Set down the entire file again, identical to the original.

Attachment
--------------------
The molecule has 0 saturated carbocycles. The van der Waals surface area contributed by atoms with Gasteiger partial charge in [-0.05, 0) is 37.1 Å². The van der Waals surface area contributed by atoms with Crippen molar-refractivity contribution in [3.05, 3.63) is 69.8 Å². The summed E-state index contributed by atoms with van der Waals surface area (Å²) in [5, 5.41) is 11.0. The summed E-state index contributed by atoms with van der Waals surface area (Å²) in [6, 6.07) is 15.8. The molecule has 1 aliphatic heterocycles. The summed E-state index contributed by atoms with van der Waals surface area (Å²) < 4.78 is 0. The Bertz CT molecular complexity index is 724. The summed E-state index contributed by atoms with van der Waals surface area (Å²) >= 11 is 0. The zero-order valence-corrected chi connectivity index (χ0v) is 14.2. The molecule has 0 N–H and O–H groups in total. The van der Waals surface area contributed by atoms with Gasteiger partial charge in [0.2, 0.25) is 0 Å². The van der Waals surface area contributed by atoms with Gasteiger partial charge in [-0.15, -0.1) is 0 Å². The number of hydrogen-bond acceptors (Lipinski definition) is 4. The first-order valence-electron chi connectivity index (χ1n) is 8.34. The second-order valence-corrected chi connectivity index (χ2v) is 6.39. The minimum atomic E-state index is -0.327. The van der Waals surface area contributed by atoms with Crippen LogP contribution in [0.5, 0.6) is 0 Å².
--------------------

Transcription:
The molecule has 0 saturated carbocycles. The van der Waals surface area contributed by atoms with Gasteiger partial charge in [-0.05, 0) is 37.1 Å². The van der Waals surface area contributed by atoms with Crippen molar-refractivity contribution in [3.05, 3.63) is 69.8 Å². The summed E-state index contributed by atoms with van der Waals surface area (Å²) in [5, 5.41) is 11.0. The summed E-state index contributed by atoms with van der Waals surface area (Å²) in [6, 6.07) is 15.8. The molecule has 1 aliphatic heterocycles. The summed E-state index contributed by atoms with van der Waals surface area (Å²) < 4.78 is 0. The Bertz CT molecular complexity index is 724. The summed E-state index contributed by atoms with van der Waals surface area (Å²) >= 11 is 0. The zero-order valence-corrected chi connectivity index (χ0v) is 14.2. The molecule has 0 N–H and O–H groups in total. The van der Waals surface area contributed by atoms with Gasteiger partial charge in [0.2, 0.25) is 0 Å². The van der Waals surface area contributed by atoms with Gasteiger partial charge in [-0.15, -0.1) is 0 Å². The number of hydrogen-bond acceptors (Lipinski definition) is 4. The first-order valence-electron chi connectivity index (χ1n) is 8.34. The second-order valence-corrected chi connectivity index (χ2v) is 6.39. The minimum atomic E-state index is -0.327. The van der Waals surface area contributed by atoms with Crippen LogP contribution in [0.5, 0.6) is 0 Å².